Additive Initiative Brings Big OEMs and Suppliers Together

AM Forward promises to change the way large manufacturing companies deal with suppliers.

It’s no secret that the state-of-the-art in manufacturing technology varies widely by industry sector and by enterprise scale. Large, R&D-heavy OEMs in the automotive, aerospace, energy and defence sectors have access to and implement the latest technologies, such as advanced additive manufacturing. The supply chain that supports those companies, however, have varying abilities—from capability that matches that of their customers’, to reliance on third-party and frequently offshore expertise.  

The AM Forward initiative, backed by the Bipartisan Innovation Act, aims to commit large U.S. companies to purchase 3D printing parts from smaller U.S.-based suppliers, as well as train those suppliers on new technologies and provide technical assistance. If successful, the program could change the traditional relationship between large manufacturers and the entire supply chain.  

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Large, sophisticated manufacturing firms have been a cornerstone of economic development throughout American history. From the interchangeable parts of Springfield muskets to Henry Ford and on to the Space Shuttle, the history of technology-heavy manufacturing firms in America is essentially the history of the United States.  

What is rarely considered, however, is the huge network of Tier 1 and Tier 2 suppliers that make the component parts and subassemblies that go into our autos, airplanes, energy infrastructure and consumer goods. And since the 1970s, outsourcing of design engineering and manufacturing capability to the supply chain has been the favoured path toward profitability.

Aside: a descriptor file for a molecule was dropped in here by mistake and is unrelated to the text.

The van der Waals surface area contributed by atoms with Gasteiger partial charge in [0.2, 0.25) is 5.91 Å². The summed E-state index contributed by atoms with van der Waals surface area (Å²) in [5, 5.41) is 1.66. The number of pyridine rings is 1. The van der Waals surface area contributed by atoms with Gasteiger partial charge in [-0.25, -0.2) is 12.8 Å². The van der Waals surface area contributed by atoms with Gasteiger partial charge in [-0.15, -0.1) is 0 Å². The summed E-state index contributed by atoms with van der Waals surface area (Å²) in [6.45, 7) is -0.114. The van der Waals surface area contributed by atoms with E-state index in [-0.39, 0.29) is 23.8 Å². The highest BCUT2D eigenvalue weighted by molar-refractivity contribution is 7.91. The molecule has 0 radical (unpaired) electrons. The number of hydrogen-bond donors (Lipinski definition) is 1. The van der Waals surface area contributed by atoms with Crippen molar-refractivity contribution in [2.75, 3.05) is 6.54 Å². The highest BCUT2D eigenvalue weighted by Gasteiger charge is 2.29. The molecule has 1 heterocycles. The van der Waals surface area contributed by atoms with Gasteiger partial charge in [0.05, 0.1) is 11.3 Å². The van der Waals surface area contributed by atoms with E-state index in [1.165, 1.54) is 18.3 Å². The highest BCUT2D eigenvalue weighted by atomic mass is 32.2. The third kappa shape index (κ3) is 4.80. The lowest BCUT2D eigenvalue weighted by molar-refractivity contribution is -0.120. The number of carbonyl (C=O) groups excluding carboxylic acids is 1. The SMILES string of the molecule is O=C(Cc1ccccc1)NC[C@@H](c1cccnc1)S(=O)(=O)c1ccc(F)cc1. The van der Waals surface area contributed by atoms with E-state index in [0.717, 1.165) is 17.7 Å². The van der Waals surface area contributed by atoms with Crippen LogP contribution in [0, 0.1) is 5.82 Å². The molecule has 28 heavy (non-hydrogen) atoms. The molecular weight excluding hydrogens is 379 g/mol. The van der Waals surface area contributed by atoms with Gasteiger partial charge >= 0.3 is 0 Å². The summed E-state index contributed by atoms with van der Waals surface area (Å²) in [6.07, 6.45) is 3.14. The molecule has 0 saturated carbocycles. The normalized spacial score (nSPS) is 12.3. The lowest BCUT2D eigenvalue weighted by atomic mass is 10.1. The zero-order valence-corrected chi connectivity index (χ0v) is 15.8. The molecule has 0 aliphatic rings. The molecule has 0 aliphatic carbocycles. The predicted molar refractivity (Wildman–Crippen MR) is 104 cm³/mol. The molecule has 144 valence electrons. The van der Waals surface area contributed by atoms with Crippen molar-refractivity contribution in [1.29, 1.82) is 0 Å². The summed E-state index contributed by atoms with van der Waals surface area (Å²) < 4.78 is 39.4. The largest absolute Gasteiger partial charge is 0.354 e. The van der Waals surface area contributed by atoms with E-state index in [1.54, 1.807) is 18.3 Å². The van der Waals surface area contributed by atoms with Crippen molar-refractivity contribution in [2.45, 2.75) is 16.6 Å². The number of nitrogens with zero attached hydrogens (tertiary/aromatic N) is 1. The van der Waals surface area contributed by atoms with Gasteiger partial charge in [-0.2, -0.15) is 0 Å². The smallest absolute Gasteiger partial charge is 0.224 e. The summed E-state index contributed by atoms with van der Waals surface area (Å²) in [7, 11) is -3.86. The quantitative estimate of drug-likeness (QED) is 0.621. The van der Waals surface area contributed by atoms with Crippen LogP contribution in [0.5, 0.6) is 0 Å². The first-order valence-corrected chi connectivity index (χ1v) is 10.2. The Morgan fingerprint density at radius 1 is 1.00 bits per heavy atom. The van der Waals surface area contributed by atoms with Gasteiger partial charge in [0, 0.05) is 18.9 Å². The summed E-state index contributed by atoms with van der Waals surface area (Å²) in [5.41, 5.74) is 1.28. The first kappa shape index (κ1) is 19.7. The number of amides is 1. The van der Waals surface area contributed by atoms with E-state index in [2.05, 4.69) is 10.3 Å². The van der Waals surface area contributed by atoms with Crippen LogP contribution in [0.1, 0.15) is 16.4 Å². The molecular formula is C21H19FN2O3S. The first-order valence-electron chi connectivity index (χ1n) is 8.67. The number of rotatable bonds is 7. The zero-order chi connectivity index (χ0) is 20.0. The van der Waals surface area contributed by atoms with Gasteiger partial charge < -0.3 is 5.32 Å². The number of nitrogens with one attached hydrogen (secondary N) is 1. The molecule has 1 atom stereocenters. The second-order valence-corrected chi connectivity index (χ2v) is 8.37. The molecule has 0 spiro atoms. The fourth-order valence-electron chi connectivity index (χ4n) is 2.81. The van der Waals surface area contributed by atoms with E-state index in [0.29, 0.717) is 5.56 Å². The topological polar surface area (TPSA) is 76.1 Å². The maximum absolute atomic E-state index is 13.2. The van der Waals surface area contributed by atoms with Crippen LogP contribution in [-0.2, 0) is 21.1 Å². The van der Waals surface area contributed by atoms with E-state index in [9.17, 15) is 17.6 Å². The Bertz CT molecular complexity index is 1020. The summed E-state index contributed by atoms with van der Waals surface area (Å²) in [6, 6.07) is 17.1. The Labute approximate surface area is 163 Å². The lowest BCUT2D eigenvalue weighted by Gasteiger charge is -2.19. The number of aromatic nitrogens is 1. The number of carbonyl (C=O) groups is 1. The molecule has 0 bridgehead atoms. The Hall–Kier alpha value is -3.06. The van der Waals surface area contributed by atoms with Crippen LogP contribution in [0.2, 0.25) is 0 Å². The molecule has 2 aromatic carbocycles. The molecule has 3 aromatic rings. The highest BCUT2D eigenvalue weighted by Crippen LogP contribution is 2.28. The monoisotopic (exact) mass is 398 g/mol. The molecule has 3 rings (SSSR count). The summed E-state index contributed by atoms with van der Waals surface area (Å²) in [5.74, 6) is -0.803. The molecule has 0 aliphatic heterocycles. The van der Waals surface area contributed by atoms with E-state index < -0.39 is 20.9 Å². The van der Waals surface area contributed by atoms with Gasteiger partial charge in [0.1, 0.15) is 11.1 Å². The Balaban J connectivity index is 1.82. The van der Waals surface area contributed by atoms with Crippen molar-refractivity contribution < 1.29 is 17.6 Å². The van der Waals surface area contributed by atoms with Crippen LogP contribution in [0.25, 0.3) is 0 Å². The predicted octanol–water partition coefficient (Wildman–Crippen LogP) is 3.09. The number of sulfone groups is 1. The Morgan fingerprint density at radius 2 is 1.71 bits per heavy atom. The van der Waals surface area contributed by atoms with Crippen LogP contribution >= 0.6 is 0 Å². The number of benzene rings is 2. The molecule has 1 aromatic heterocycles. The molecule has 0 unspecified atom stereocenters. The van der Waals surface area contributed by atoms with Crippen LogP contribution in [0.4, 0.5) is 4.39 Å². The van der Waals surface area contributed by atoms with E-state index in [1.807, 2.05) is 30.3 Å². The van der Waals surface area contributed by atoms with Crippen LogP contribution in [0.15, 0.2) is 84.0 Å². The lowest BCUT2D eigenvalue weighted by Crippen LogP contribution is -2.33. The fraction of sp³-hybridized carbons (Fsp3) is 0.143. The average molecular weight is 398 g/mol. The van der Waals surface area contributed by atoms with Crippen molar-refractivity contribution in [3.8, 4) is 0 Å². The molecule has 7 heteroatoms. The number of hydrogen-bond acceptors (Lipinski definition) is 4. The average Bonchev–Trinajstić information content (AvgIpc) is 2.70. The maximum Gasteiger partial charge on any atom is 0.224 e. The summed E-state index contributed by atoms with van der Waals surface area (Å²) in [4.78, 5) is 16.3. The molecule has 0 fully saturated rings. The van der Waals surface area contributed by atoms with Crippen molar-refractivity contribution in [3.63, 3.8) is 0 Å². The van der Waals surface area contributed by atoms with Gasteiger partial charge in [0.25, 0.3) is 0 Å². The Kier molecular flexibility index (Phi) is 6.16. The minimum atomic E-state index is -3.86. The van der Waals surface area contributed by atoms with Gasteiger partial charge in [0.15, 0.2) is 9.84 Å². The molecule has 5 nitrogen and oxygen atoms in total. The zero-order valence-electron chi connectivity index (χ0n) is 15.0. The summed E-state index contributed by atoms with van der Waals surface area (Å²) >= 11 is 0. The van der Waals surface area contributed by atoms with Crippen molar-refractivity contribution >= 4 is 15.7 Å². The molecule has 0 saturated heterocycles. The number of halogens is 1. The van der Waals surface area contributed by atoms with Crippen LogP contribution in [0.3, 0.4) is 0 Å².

At least it was, until COVID and now war in Ukraine. The resulting fractured supply chains have crippled multiple industries, especially the automotive sector, with no clear end in sight. Compounding the problem is the increasing gap in technical capability between large, well-funded OEMs and the smaller companies that make up the majority of the supply chain.  

Fixing this problem is complex, but a major imperative is to reduce reliance on offshore suppliers, particularly in Asia. To achieve this, new American small and medium-size manufacturers must emerge, and the existing base has to modernize.  

The Biden Administration has taken a first step toward achieving this long-term goal with the announcement of AM Forward, which is, according to the White House, “a voluntary compact between large, iconic manufacturers and their smaller U.S.-based suppliers.”  

What’s in the voluntary compact? The five founding industry heavyweights are publicly committing to purchase parts made with additive manufacturing from smaller domestic suppliers, provide additive manufacturing training for the employees of those suppliers, provide technical assistance to supplier companies and to work toward common standards and certification for additive technologies throughout the supply chain.